Murder of a Small-Town Honey by Denise Swanson

(Scumble River Mystery, #1)

When school psychologist Skye Denison left Scumble River after high school, she swore she would never return to such a small minded town. But when credit card and boyfriend trouble caused her to slink home, she tries to blend in unnoticed. However inconspicuous has never been one of Skyes attributes, as the small-town busybodies try to bring her out in the public eye whenever they can. When she stumbles upon a dead TV personality, the police accuse her brother and she is forced to prove him innocent. This proves to be a daunting task, but Skye is up to the task. She is bright, persistent, gutsy and the perfect amateur sleuth.

It must be the month for new mysteries with me. In this case, Skye is a delightful change as an average person down on her luck, surrounded by bitchy family on one end, supportive parents and friends on the other. Her brother is even farther down on his luck, about to lose his shop because of lack of income, yet unable to ask his parents for assistance because of their firm beliefs he shouldn't have become a hairdresser.

Skye's mother works at the local police department as the receptionist, and while a good mother who offers a leaning shoulder whenever needed, she's sure to offer criticism whenever she gets the chance. The characters work well together to push forward a plot that, while interesting, isn't the richest out there.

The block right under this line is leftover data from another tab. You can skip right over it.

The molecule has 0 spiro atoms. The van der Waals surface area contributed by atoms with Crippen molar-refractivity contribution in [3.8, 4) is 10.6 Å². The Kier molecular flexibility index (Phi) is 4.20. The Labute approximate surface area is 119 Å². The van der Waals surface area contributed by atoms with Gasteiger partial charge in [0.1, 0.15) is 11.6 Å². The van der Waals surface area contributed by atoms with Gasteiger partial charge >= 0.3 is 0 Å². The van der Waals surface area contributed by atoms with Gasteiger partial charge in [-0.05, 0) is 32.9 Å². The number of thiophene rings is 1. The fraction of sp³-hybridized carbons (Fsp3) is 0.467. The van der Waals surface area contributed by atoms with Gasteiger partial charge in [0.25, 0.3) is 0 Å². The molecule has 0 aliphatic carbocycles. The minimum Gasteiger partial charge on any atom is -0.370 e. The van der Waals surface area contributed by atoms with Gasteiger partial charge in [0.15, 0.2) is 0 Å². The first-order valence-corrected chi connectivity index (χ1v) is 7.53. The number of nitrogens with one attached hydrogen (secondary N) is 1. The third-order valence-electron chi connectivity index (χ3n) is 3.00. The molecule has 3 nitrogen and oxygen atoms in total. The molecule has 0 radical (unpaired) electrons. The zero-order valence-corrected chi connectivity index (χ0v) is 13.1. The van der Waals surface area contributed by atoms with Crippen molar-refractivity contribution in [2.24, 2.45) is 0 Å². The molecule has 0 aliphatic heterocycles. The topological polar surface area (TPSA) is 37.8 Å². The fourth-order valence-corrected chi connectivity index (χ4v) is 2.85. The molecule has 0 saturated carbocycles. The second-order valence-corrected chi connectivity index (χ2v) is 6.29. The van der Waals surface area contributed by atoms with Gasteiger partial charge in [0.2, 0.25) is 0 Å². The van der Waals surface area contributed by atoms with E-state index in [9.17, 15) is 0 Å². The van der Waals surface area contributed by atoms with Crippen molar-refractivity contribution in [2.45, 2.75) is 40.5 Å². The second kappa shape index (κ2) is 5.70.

Simon as the caretaker and the potential romantic interest was a good guy and fun addition, but I was more intrigued by the married police chief Wally, who Skye thought herself in love with years before. Seeing her interact with a town she dissed in her graduation speech was interesting, as no one seems to forget the dismal words. Adjusting to the small school with a nervous and odd principal, she's forced to make do with an old Janitor's closet; sounds like fun eh?

Despite the interesting array of characters, the plot isn't a deep mystery and is almost a series of events that just falls into its own conclusion. Skye never did much amateur sleuthing as far as I could tell, with luck on her side. Also, while I did enjoy the people, sometimes they felt a little overdone to the point of putting in too much forced comedy. There were some cute and amusing moments, but this isn't really a laugh out loud sort of book, more of a cozy (which is always good). The small atmosphere fits the story - and the series - perfectly. Some of the dialogue seems a bit stifled and forced, not completely genuine, but overall this book was a fun way to pass the time and the pace kept my attention to a maximum.

Overall a fun and light read without enough substance to stand out too much. I really dug Skye as a heroine and look forward to reading about the characters again.

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